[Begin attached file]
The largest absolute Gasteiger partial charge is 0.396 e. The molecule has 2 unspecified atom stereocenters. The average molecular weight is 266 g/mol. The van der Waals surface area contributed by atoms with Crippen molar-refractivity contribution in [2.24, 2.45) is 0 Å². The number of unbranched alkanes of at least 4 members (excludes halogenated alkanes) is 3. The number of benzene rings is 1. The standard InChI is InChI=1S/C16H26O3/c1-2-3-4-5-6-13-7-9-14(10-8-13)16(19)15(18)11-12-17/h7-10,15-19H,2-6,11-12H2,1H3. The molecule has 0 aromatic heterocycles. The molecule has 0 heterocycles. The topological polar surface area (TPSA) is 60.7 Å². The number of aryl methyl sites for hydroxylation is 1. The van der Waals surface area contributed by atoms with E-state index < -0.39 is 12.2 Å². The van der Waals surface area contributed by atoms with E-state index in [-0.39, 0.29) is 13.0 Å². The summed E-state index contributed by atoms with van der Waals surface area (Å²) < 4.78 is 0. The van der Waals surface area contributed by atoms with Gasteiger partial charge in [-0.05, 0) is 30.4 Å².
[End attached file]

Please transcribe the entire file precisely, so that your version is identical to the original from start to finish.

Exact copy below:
The largest absolute Gasteiger partial charge is 0.396 e. The molecule has 2 unspecified atom stereocenters. The average molecular weight is 266 g/mol. The van der Waals surface area contributed by atoms with Crippen molar-refractivity contribution in [2.24, 2.45) is 0 Å². The number of unbranched alkanes of at least 4 members (excludes halogenated alkanes) is 3. The number of benzene rings is 1. The standard InChI is InChI=1S/C16H26O3/c1-2-3-4-5-6-13-7-9-14(10-8-13)16(19)15(18)11-12-17/h7-10,15-19H,2-6,11-12H2,1H3. The molecule has 0 aromatic heterocycles. The molecule has 0 heterocycles. The topological polar surface area (TPSA) is 60.7 Å². The number of aryl methyl sites for hydroxylation is 1. The van der Waals surface area contributed by atoms with E-state index < -0.39 is 12.2 Å². The van der Waals surface area contributed by atoms with E-state index in [-0.39, 0.29) is 13.0 Å². The summed E-state index contributed by atoms with van der Waals surface area (Å²) < 4.78 is 0. The van der Waals surface area contributed by atoms with Gasteiger partial charge in [-0.05, 0) is 30.4 Å².